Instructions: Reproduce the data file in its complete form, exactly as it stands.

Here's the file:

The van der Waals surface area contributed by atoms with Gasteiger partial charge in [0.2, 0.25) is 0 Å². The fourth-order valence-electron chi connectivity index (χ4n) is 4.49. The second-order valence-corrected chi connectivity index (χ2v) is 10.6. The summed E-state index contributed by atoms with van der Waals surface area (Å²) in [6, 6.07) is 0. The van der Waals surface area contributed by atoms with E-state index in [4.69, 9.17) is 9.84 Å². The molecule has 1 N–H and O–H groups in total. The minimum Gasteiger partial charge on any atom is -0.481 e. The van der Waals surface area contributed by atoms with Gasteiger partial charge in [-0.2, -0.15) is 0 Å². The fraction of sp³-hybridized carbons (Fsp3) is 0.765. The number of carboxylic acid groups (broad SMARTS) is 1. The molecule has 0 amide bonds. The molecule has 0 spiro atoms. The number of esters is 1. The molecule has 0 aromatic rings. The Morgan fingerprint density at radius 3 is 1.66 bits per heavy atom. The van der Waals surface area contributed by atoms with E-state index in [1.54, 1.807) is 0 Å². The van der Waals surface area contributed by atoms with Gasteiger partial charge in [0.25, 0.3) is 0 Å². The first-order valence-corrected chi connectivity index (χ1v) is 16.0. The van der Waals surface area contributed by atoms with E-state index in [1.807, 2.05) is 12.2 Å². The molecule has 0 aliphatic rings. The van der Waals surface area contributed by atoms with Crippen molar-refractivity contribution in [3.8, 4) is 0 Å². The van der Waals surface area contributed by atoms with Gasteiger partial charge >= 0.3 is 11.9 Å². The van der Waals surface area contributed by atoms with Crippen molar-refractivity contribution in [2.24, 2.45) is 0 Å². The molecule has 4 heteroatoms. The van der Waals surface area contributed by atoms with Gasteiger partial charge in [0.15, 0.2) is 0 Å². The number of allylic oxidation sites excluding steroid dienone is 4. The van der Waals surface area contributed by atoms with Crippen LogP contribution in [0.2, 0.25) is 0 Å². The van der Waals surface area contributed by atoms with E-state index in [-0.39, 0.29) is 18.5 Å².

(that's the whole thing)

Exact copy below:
The van der Waals surface area contributed by atoms with Gasteiger partial charge in [0.2, 0.25) is 0 Å². The fourth-order valence-electron chi connectivity index (χ4n) is 4.49. The second-order valence-corrected chi connectivity index (χ2v) is 10.6. The summed E-state index contributed by atoms with van der Waals surface area (Å²) in [6, 6.07) is 0. The van der Waals surface area contributed by atoms with E-state index in [4.69, 9.17) is 9.84 Å². The molecule has 1 N–H and O–H groups in total. The minimum Gasteiger partial charge on any atom is -0.481 e. The van der Waals surface area contributed by atoms with Gasteiger partial charge in [-0.2, -0.15) is 0 Å². The fraction of sp³-hybridized carbons (Fsp3) is 0.765. The number of carboxylic acid groups (broad SMARTS) is 1. The molecule has 0 amide bonds. The molecule has 0 spiro atoms. The number of esters is 1. The molecule has 0 aromatic rings. The Morgan fingerprint density at radius 3 is 1.66 bits per heavy atom. The van der Waals surface area contributed by atoms with E-state index in [1.54, 1.807) is 0 Å². The van der Waals surface area contributed by atoms with Gasteiger partial charge in [0.25, 0.3) is 0 Å². The first-order valence-corrected chi connectivity index (χ1v) is 16.0. The van der Waals surface area contributed by atoms with E-state index in [1.807, 2.05) is 12.2 Å². The molecule has 0 aliphatic rings. The van der Waals surface area contributed by atoms with Crippen molar-refractivity contribution in [3.8, 4) is 0 Å². The van der Waals surface area contributed by atoms with Gasteiger partial charge >= 0.3 is 11.9 Å². The van der Waals surface area contributed by atoms with Crippen molar-refractivity contribution in [2.24, 2.45) is 0 Å². The molecule has 4 heteroatoms. The van der Waals surface area contributed by atoms with Gasteiger partial charge in [0.15, 0.2) is 0 Å². The number of allylic oxidation sites excluding steroid dienone is 4. The van der Waals surface area contributed by atoms with Crippen LogP contribution in [0.2, 0.25) is 0 Å². The van der Waals surface area contributed by atoms with E-state index in [-0.39, 0.29) is 18.5 Å².